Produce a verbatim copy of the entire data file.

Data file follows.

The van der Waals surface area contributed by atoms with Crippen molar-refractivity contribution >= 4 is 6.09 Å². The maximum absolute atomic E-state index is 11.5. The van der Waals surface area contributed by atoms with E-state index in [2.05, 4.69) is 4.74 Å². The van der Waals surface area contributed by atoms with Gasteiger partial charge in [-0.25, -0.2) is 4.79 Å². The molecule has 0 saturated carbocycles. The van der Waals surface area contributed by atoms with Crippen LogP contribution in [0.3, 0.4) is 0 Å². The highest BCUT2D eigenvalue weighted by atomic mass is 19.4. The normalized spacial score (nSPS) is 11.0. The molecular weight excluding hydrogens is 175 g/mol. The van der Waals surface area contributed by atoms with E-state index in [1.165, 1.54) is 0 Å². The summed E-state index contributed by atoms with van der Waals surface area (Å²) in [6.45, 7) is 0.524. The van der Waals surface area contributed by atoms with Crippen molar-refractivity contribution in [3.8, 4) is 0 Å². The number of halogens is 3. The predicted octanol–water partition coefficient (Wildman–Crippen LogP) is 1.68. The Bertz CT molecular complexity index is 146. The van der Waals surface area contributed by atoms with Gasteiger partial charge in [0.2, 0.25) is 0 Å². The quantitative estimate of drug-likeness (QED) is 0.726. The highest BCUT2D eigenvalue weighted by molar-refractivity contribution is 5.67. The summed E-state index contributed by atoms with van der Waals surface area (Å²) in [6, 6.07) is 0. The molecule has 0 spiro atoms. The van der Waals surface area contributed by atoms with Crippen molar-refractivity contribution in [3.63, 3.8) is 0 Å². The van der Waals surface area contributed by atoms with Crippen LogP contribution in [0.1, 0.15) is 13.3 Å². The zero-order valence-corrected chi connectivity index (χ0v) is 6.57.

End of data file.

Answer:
The van der Waals surface area contributed by atoms with Crippen molar-refractivity contribution >= 4 is 6.09 Å². The maximum absolute atomic E-state index is 11.5. The van der Waals surface area contributed by atoms with E-state index in [2.05, 4.69) is 4.74 Å². The van der Waals surface area contributed by atoms with Gasteiger partial charge in [-0.25, -0.2) is 4.79 Å². The molecule has 0 saturated carbocycles. The van der Waals surface area contributed by atoms with Crippen LogP contribution in [0.3, 0.4) is 0 Å². The highest BCUT2D eigenvalue weighted by atomic mass is 19.4. The normalized spacial score (nSPS) is 11.0. The molecular weight excluding hydrogens is 175 g/mol. The van der Waals surface area contributed by atoms with E-state index in [1.165, 1.54) is 0 Å². The summed E-state index contributed by atoms with van der Waals surface area (Å²) in [6.45, 7) is 0.524. The van der Waals surface area contributed by atoms with Crippen molar-refractivity contribution in [3.8, 4) is 0 Å². The number of halogens is 3. The predicted octanol–water partition coefficient (Wildman–Crippen LogP) is 1.68. The Bertz CT molecular complexity index is 146. The van der Waals surface area contributed by atoms with Gasteiger partial charge in [0.2, 0.25) is 0 Å². The quantitative estimate of drug-likeness (QED) is 0.726. The highest BCUT2D eigenvalue weighted by molar-refractivity contribution is 5.67. The summed E-state index contributed by atoms with van der Waals surface area (Å²) in [6, 6.07) is 0. The molecule has 0 spiro atoms. The van der Waals surface area contributed by atoms with Crippen molar-refractivity contribution in [3.63, 3.8) is 0 Å². The van der Waals surface area contributed by atoms with Crippen LogP contribution in [0.1, 0.15) is 13.3 Å². The zero-order valence-corrected chi connectivity index (χ0v) is 6.57.